ANOTHER COFFEE BREAK: WRATH vs. TRIBULATION
5, '12 11:36 PM
By Regner Capener
And a supercalifragilistic morning to you! Well, OK! Expialidocius, too!
WOW! Guess I should have seen it coming, but didn't realize my last Coffee Break would stir up such a hornet's nest. Talk about angering religious spirits! Even had one preacher call me the Antichrist because of what I shared. Oh well! I know that when you begin to address long-held doctrines and traditions, this comes with the territory. Nevertheless, I'm bound to share that which Holy Spirit directs.
This Coffee Break can be regarded as part II of the Antichrist series, and yet I'm dealing more with the confusion that has developed in the body of Christ as a result of "antichrist doctrines" -- or doctrines which essentially cheat the Lord Jesus Christ out of receiving His due inheritance in His people. Before I get into the things I need to share, let me build a "fence" around this discussion. In case you haven't figured it out yet, I don't know all there is to know. (Grin!) The apostle Paul put it like this (see I Corinthians 13:9,10,12):
"For we know in part, and we prophesy in part. But when that which is perfect is come, then that which is in part shall be done away...... For now we see through a glass, darkly; but then face to face: now I know in part; but then shall I know even as also I am known."
I can share to the extent of the revelation that Holy Spirit downloads in me, and to the extent that I walk out and experience that which He imparts. I used to look back a decade or so and think, Wow, the Lord sure has taught me a lot! What was learned during a period of ten years ago in time past has accelerated enormously as we draw closer and closer to the Day of the Lord. Now I look back a matter of months and say, WOW!!!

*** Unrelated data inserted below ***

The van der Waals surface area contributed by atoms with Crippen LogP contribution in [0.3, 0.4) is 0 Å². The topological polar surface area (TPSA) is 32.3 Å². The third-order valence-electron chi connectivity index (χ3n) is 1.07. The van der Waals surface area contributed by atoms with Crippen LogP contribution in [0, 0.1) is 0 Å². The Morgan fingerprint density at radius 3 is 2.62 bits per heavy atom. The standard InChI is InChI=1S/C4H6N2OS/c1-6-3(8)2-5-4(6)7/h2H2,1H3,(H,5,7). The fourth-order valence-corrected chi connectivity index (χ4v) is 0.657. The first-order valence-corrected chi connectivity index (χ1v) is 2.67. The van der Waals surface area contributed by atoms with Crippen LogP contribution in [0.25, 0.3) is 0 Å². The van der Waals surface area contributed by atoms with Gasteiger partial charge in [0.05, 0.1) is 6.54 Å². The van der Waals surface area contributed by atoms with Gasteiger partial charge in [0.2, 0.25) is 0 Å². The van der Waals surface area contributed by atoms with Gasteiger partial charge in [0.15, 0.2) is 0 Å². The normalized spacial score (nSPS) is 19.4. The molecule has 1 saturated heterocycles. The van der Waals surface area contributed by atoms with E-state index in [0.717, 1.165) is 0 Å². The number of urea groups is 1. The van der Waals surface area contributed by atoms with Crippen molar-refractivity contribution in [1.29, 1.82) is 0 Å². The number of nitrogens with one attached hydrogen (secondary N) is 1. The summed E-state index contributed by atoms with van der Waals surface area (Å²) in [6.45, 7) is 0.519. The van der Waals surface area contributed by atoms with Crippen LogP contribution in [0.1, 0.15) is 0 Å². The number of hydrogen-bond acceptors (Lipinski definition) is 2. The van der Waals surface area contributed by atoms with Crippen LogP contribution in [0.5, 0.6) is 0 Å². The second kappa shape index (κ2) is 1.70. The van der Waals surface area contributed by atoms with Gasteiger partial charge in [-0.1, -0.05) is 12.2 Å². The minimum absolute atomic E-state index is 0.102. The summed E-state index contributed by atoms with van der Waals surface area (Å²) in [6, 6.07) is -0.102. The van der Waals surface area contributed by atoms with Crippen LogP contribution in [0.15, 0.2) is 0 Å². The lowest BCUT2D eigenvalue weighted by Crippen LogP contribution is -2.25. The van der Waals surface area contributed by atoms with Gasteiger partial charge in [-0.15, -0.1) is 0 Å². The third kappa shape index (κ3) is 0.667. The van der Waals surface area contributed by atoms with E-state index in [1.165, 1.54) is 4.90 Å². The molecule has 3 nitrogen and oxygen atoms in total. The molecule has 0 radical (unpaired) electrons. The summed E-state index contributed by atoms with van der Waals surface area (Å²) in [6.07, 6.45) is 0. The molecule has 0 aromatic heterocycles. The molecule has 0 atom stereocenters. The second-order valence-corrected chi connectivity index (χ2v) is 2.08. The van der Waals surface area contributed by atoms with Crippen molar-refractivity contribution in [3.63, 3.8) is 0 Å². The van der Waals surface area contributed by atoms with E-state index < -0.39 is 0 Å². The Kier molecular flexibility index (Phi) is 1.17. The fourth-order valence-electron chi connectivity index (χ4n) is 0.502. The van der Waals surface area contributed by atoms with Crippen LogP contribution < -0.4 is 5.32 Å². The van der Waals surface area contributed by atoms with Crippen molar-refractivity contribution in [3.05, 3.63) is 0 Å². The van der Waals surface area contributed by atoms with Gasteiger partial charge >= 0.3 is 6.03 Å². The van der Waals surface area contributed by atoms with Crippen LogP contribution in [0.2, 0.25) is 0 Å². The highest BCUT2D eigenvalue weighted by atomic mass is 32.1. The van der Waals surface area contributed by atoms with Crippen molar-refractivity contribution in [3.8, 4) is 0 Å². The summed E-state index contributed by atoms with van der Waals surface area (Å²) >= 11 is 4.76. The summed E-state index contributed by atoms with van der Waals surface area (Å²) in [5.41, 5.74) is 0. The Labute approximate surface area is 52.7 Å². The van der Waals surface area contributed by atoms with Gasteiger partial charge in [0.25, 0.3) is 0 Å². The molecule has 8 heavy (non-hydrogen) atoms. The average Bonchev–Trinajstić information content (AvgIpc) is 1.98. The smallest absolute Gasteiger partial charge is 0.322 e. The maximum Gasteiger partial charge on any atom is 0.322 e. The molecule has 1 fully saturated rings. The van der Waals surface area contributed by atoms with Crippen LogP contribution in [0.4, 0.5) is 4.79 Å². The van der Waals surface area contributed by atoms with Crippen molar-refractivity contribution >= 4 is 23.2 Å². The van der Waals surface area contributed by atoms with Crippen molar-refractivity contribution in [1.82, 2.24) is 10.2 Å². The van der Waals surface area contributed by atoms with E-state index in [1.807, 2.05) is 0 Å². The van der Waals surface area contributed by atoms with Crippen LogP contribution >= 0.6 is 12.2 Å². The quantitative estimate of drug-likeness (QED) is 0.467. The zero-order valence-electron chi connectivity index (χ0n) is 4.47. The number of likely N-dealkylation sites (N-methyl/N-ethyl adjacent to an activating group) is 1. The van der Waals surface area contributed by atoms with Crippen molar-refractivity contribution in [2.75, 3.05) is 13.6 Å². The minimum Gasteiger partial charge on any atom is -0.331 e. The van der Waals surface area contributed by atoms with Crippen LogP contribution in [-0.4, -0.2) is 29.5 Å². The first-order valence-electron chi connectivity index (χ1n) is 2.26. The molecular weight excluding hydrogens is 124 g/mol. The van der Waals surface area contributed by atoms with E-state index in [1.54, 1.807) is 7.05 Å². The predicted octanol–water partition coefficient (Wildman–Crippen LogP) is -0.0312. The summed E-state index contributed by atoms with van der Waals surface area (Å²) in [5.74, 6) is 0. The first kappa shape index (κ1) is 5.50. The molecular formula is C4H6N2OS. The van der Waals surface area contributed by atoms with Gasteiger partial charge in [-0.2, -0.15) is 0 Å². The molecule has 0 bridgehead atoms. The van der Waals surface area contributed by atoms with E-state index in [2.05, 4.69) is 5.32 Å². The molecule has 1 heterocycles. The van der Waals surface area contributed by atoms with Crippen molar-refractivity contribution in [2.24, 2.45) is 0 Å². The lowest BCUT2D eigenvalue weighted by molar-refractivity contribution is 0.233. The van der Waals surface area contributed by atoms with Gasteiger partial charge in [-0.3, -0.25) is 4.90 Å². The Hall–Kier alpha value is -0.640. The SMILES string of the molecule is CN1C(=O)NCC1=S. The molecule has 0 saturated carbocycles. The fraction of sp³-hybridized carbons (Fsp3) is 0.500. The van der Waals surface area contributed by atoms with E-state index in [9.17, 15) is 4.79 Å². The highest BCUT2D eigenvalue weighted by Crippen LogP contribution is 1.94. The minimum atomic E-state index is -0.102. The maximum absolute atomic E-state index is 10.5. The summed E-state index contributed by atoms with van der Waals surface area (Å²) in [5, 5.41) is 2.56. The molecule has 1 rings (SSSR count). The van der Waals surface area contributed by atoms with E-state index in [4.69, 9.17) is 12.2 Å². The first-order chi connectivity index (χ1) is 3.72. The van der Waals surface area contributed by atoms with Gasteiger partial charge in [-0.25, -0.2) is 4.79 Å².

Now, let me make a few quick corrections to some statements made in the last Coffee Break. I'm indebted to a good brother in the Lord and fellow-laborer in the Gospel, Keith Gerner, for steering me in the right direction. Keith is a true apostle. He has overseen the move of God in Ireland for more than 50 years, and is one who has literally been responsible for tens of thousands of people (and even more) coming into the Kingdom of God. That said, Keith received his degree in history from Oxford, and was able to help me get some facts straight concerning Margaret MacDonald and the influence of the Scofield Reference Bible.
First, Margaret MacDonald was not an adherent of pre-trib rapture. Some of her writings are available online, and as she wrote in an article the year before she died, she saw the rapture coming AFTER "the tribulation, being the fiery trial which is to try us," and for "the purging and purifying of the real members of the body of Jesus."
Secondly, the doctrine of dispensationalism, along with the doctrine of a pre-tribulation rapture was the product of a "revelation" by two Jesuit priests in Spain in or around 1830. As they began to share these doctrines within their sphere of influence, it drew the attention of the hierarchy of the Catholic Church. They were subsequently excommunicated, eventually leaving Spain for France where they fell in with local leaders of the newly-spreading Plymouth Brethren movement.
These teachings became part and parcel of the Plymouth Brethren, and began to spread into the Reform denominations -- along with that, the Presbyterian leadership in America. C.I Scofield was converted in or around 1879 and mentored by James Brookes, then pastor of Walnut Street Presbyterian Church of St. Louis. Brookes had become a strong adherent of J. N. Darby (Darby's Translation of the N.T.) who was a pioneer in the Plymouth Brethren's beginnings. Darby was a strong proponent of the dispensationalist pre-trib teachings. As a result, Scofield was mentored under those doctrines.